[…]Women we interviewed on campus reflected a similar range of attitudes about cohabitation. Some women thought that cohabitation was a good way to test whether one could spend a lifetime with a potential partner. In such cases, women often cited fears of divorce as the reason for trying cohabitation first. A senior at the University of Washington said, “I kind of don’t really see marriages work ever, so I want to make sure that everything’s all right before [we get married]. I don’t see how people can get married without living together because I know like I have a best friend and I live with her and we want to kill each other, like, every few months.”

Other women felt that, in an age of divorce, cohabitation was a preferable alternative to marriage. A student at New York University said, “You see so [many] people getting divorces… I just don’t see the necessity [of marriage].” She went on to say, “I think that I don’t have to be married to [the] person that I’m with…. You know like… Goldie Hawn [and Kurt Russell]? They’re not married.”

But let’s get back to the drinking and the hook-up sex…

Once a woman abandons femininity for feminism, then sex is all that she can use to get noticed by a man. Men are like hiring managers, and courting is like a job interview for the job of marriage and mothering. If a woman tries to get the job by having sex with the interviewer, he isn’t going to hire her for the marriage job, since sex has almost nothing to do with the marriage job. Men have to think about things like fidelity and mothering ability when they are choosing a wife. The problem is that thanks to feminism, women have stopped trying to show their ability to be wives and mothers to men, preferring to instead act like bad boys – no emotions, toughness, hardness, binge-drinking, promiscuity. Men may be happy to have sex with women like that, but they do not commit to them for life. They’re just looked upon as feral animals, to be pumped and dumped by every man who isn’t a Christian. And Christian men are disqualified for relationships with young feminists, because we have morals.

Moreover, if a man is constantly being offered sex from feminist women during his 20s and 30s, he basically loses all the time that he could be training for his roles as protector, provider and moral/spiritual leader. He will never take on those roles if he is handed sex before marriage for free. That is the root cause of the “man-up” complaint that women make. Why don’t men grow up? Because they don’t have to. They don’t have to do a thing to audition for husband roles, in order to get sex. They just have to be “hot” and feign liberal political views. Many (most?) teenage women are giving the bad boys oral sex on the first date now. Women aren’t looking for husbands until much later, when their effort to achieve self-esteem through slutty behavior stalls out, and they realize that the whole feminist project was futile and unsustainable.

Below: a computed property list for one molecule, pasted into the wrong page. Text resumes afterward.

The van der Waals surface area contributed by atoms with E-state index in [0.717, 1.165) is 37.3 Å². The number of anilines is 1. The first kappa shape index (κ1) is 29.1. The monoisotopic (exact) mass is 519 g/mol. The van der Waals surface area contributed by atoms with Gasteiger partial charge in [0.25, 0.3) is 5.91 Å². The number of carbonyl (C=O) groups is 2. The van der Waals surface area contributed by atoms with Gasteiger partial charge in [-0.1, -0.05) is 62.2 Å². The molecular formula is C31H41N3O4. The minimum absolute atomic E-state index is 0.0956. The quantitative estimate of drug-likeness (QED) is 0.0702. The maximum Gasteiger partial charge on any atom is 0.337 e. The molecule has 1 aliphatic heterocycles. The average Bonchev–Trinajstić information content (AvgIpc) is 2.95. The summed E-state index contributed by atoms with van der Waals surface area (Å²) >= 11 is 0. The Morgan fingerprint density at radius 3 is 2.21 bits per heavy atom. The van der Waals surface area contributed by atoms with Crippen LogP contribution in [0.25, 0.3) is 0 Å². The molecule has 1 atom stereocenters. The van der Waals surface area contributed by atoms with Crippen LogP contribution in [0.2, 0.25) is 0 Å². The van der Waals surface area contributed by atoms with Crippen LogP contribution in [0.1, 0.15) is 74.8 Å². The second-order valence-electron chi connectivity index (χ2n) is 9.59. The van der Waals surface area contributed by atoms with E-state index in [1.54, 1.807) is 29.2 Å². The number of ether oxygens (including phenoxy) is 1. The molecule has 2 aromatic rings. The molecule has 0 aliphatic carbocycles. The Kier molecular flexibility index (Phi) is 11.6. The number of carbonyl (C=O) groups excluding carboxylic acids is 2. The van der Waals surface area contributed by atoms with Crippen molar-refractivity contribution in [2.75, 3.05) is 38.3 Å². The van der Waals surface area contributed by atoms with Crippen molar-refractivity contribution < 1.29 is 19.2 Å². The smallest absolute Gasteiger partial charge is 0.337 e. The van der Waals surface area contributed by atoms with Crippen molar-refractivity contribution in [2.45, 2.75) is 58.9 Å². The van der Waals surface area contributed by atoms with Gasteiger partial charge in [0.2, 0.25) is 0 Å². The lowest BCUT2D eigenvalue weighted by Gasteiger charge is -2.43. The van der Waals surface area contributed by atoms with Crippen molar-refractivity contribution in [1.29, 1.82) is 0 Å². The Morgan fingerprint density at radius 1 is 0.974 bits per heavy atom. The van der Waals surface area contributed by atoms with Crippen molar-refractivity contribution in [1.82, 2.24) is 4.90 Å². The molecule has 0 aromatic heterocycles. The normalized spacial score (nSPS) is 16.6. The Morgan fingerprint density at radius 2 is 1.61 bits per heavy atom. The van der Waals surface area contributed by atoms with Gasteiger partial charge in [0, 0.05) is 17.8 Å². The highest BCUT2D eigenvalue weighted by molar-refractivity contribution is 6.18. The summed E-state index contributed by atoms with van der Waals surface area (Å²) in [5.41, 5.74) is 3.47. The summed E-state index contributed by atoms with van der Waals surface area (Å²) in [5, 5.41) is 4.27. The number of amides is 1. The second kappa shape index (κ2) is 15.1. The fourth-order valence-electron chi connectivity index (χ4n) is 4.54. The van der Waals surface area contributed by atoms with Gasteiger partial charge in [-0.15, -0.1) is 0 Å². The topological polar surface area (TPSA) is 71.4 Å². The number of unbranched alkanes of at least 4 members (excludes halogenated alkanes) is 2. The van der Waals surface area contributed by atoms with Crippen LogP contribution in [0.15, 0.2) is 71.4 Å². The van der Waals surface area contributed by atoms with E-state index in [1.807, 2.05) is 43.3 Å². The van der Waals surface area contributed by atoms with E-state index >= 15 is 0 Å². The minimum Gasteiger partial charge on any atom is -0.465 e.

In a previous post, I explained how feminist leaders wanted to get women to drink like men, have sex like men, and to abolish courtship and marriage. Under the influence of cultural definitions of what makes a good man and a good relationship, women began to choose men to have sex with without any consideration of morality, religion, marriage, etc. This results in a cycle of binge-drinking, one-night-stands, cheating, co-habitating, breaking-up, stalking, aborting, etc., until the woman’s ability to trust and love anyone – including herself – is completely destroyed. And yet these college women somehow believe this is is “fun” and “adventurous”, that it makes them feel “sexy”, and that the experience of being selfish and seeing the worst kind of men acting in the worst possible ways, point blank, somehow prepares them for marriage and motherhood. They are told this, and they are so unable to break out of their need to “fit in” with their peers and culture that by the time they realized they’ve been had, it’s too late to fix it. And yet, they themselves made those decisions. They are responsible, whether they intended the consequences or not. No one was stopping them from investigating what was likely to happen, if they decided to play the fool sexually.

4 thoughts on “Study explains why university women embrace binge-drinking and hook ups”

  1. I also find it interesting that even girls raised in secular style homes with no church attendance or moral teaching in schools makes them feel bad for hooking up, still need alcohol to make it ok.
    Religion isn’t to blame for making them feel bad they just do because they know what they are doing is wrong and want to live in denial. More blame passing and they put alcohol and drugs on top to cover the feelings
    Much like socialism and communism that blames all failures on the existence of capitalism. So do all the secular ideas fail and blame all implications on religion made then feel bad. If you aren’t sitting in a church every week then it had nothing to do with making you feel bad for your decisions

    Liked by 1 person